The Steiner approach is informed by international best practice and reflects the innovative and effective pedagogical practice outlined in the Primary School Curriculum.


Mathematics is taught in a very concrete and practical way in the school. Through stepping, clapping, skipping and using beanbags, for example, the children experience the rhythm and patterns of numbers with their whole bodies. From this comes their maths tables. From the child's own experience and from nature and stories come the qualities of numbers. Mathematical concepts arise from the children's activities, whether it be putting toys away in junior infants (sorting) or building a swing in fourth class (measurement).



Oral language, reading and writing are all inextricably linked in any language. In Junior Infants the priority is given to oral work by providing a rich experience of stories, rhymes, songs, drama and conversation. Building on this strong foundation in senior infants, writing is introduced through fairy tales and other stories. Reading begins with the children reading their own teacher-led texts and develops through the years until they become independent readers of a rich and wide selection of books. At the same time, equal priority is given to oral and writing skills so they can also express themselves in many different ways and situations.


Other Languages

Irish and French are taught in the school, in the early years via songs and games and developed further in the upper classes. The new Irish curriculum puts emphasis on the use of Irish as a living language and this is how it is used in this school. As well as the Irish class itself, there is widespread use of the language in everyday activities in the classroom eg: in practical subjects such as P.E. and art and crafts.


Art & Drama

Artistic classes are an integral aspect of this interdisciplinary approach and include choral and instrumental music, eurythmy, drama, painting and sculpture.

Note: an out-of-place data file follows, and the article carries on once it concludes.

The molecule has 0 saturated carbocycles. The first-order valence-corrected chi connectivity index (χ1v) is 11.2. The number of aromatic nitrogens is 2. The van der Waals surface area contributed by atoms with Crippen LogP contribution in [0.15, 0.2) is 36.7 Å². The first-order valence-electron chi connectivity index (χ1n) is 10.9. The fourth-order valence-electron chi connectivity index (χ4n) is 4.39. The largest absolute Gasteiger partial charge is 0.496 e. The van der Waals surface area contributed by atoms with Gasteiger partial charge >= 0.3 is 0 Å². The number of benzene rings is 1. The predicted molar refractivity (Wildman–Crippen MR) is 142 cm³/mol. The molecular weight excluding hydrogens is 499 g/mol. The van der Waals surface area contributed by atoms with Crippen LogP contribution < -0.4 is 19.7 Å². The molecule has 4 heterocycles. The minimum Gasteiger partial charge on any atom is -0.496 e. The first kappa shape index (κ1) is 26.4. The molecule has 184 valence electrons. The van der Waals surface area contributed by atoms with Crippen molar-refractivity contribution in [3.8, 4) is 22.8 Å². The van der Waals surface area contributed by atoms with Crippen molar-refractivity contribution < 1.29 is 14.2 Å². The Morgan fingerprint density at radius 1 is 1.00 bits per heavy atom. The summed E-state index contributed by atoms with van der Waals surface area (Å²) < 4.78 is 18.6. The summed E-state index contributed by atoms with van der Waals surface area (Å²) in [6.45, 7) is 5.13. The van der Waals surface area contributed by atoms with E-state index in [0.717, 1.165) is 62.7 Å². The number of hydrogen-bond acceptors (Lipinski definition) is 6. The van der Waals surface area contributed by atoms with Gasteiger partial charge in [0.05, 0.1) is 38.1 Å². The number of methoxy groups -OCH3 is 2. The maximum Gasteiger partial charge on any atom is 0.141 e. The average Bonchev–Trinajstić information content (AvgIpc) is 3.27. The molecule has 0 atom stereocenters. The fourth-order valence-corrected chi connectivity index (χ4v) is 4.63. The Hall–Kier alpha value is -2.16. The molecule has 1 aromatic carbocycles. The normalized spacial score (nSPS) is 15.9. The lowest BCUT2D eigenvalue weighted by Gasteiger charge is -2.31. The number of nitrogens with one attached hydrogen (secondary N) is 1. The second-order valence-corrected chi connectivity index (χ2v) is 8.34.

Eurythmy is a dance-like art form in which music or speech are expressed in bodily movement; specific movements correspond to particular notes or sounds. It has also been called visible speech or visible song. Eurythmy is part of the curriculum at all Steiner Waldorf Schools. Children respond to its simple rhythms and exercises which offer physical strength and overall well being. Eurythmy enhances coordination and strengthens the ability to listen. When children experience themselves like an orchestra and have to keep a clear relationship in space with each other, a social strengthening also results.


Life Skills

A comprehensive balance of practical skills is provided for the school age student. Gardening, handcrafts, cooking and woodwork are not only taught as individual subjects but also used in a cross-curricular manner to enhance other subject areas.



The multi-denominational approach encompasses an insight into world religions and celebrations of their major festivals. All children are introduced to different religions from around the world, usually through festivals and stories. Any parent who wishes to prepare their child for a particular Sacrament will be supported by the school. However, the responsibility for preparation of a child for any Sacrament will be with the parents.